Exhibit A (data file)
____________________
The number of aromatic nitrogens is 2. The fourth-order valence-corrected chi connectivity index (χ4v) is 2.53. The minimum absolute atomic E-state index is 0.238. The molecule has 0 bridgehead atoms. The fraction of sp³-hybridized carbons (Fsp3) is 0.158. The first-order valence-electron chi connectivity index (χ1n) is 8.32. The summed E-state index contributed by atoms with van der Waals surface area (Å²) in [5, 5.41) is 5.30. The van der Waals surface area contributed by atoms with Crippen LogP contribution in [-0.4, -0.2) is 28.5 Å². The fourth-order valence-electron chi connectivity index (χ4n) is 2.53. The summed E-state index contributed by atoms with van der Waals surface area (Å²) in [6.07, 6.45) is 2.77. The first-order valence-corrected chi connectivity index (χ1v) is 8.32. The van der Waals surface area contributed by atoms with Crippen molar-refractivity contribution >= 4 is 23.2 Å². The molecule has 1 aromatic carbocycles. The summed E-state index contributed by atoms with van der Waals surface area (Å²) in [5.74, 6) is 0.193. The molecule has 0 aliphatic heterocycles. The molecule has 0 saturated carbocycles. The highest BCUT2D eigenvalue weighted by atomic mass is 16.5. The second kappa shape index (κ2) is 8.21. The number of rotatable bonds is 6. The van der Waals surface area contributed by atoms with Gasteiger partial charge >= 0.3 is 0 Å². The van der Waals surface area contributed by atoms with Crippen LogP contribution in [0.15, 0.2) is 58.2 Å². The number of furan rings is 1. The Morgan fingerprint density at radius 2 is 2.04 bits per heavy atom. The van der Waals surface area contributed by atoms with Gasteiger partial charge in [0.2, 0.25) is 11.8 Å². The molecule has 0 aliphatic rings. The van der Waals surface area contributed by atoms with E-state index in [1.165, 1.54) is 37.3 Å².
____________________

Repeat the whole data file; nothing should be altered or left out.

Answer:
The number of aromatic nitrogens is 2. The fourth-order valence-corrected chi connectivity index (χ4v) is 2.53. The minimum absolute atomic E-state index is 0.238. The molecule has 0 bridgehead atoms. The fraction of sp³-hybridized carbons (Fsp3) is 0.158. The first-order valence-electron chi connectivity index (χ1n) is 8.32. The summed E-state index contributed by atoms with van der Waals surface area (Å²) in [5, 5.41) is 5.30. The van der Waals surface area contributed by atoms with Crippen LogP contribution in [-0.4, -0.2) is 28.5 Å². The fourth-order valence-electron chi connectivity index (χ4n) is 2.53. The summed E-state index contributed by atoms with van der Waals surface area (Å²) in [6.07, 6.45) is 2.77. The first-order valence-corrected chi connectivity index (χ1v) is 8.32. The van der Waals surface area contributed by atoms with Crippen molar-refractivity contribution >= 4 is 23.2 Å². The molecule has 1 aromatic carbocycles. The summed E-state index contributed by atoms with van der Waals surface area (Å²) in [5.74, 6) is 0.193. The molecule has 0 aliphatic heterocycles. The molecule has 0 saturated carbocycles. The highest BCUT2D eigenvalue weighted by atomic mass is 16.5. The second kappa shape index (κ2) is 8.21. The number of rotatable bonds is 6. The van der Waals surface area contributed by atoms with Gasteiger partial charge >= 0.3 is 0 Å². The van der Waals surface area contributed by atoms with Crippen LogP contribution in [0.15, 0.2) is 58.2 Å². The number of furan rings is 1. The Morgan fingerprint density at radius 2 is 2.04 bits per heavy atom. The van der Waals surface area contributed by atoms with Gasteiger partial charge in [0.2, 0.25) is 11.8 Å². The molecule has 0 aliphatic rings. The van der Waals surface area contributed by atoms with E-state index in [1.165, 1.54) is 37.3 Å².